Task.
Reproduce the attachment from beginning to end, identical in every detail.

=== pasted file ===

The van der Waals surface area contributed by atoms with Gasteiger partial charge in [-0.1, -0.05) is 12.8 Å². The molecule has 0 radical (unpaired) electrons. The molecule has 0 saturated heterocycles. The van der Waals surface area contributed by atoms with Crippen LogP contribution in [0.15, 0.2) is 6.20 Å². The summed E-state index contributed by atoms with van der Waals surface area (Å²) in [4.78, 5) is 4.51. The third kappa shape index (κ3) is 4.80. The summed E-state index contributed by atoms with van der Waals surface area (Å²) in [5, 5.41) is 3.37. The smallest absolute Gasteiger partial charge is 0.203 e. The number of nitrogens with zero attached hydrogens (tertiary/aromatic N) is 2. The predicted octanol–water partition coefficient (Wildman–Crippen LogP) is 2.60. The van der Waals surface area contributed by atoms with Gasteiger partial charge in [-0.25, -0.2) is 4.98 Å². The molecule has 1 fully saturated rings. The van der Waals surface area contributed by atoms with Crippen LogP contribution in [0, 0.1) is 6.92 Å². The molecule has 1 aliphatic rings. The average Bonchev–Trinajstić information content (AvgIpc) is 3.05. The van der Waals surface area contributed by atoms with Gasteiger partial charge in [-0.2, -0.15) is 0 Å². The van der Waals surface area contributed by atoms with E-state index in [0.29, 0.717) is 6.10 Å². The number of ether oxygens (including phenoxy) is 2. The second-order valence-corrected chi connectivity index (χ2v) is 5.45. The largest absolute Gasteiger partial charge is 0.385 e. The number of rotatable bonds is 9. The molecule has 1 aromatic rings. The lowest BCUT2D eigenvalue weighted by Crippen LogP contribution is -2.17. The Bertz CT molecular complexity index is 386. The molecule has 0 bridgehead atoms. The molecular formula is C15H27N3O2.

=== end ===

The van der Waals surface area contributed by atoms with Gasteiger partial charge in [-0.1, -0.05) is 12.8 Å². The molecule has 0 radical (unpaired) electrons. The molecule has 0 saturated heterocycles. The van der Waals surface area contributed by atoms with Crippen LogP contribution in [0.15, 0.2) is 6.20 Å². The summed E-state index contributed by atoms with van der Waals surface area (Å²) in [4.78, 5) is 4.51. The third kappa shape index (κ3) is 4.80. The summed E-state index contributed by atoms with van der Waals surface area (Å²) in [5, 5.41) is 3.37. The smallest absolute Gasteiger partial charge is 0.203 e. The number of nitrogens with zero attached hydrogens (tertiary/aromatic N) is 2. The predicted octanol–water partition coefficient (Wildman–Crippen LogP) is 2.60. The van der Waals surface area contributed by atoms with Gasteiger partial charge in [-0.25, -0.2) is 4.98 Å². The molecule has 1 fully saturated rings. The van der Waals surface area contributed by atoms with Crippen LogP contribution in [0, 0.1) is 6.92 Å². The molecule has 1 aliphatic rings. The average Bonchev–Trinajstić information content (AvgIpc) is 3.05. The van der Waals surface area contributed by atoms with Gasteiger partial charge in [-0.2, -0.15) is 0 Å². The van der Waals surface area contributed by atoms with E-state index in [0.29, 0.717) is 6.10 Å². The number of ether oxygens (including phenoxy) is 2. The second-order valence-corrected chi connectivity index (χ2v) is 5.45. The largest absolute Gasteiger partial charge is 0.385 e. The number of rotatable bonds is 9. The molecule has 1 aromatic rings. The lowest BCUT2D eigenvalue weighted by Crippen LogP contribution is -2.17. The Bertz CT molecular complexity index is 386. The molecule has 0 bridgehead atoms. The molecular formula is C15H27N3O2.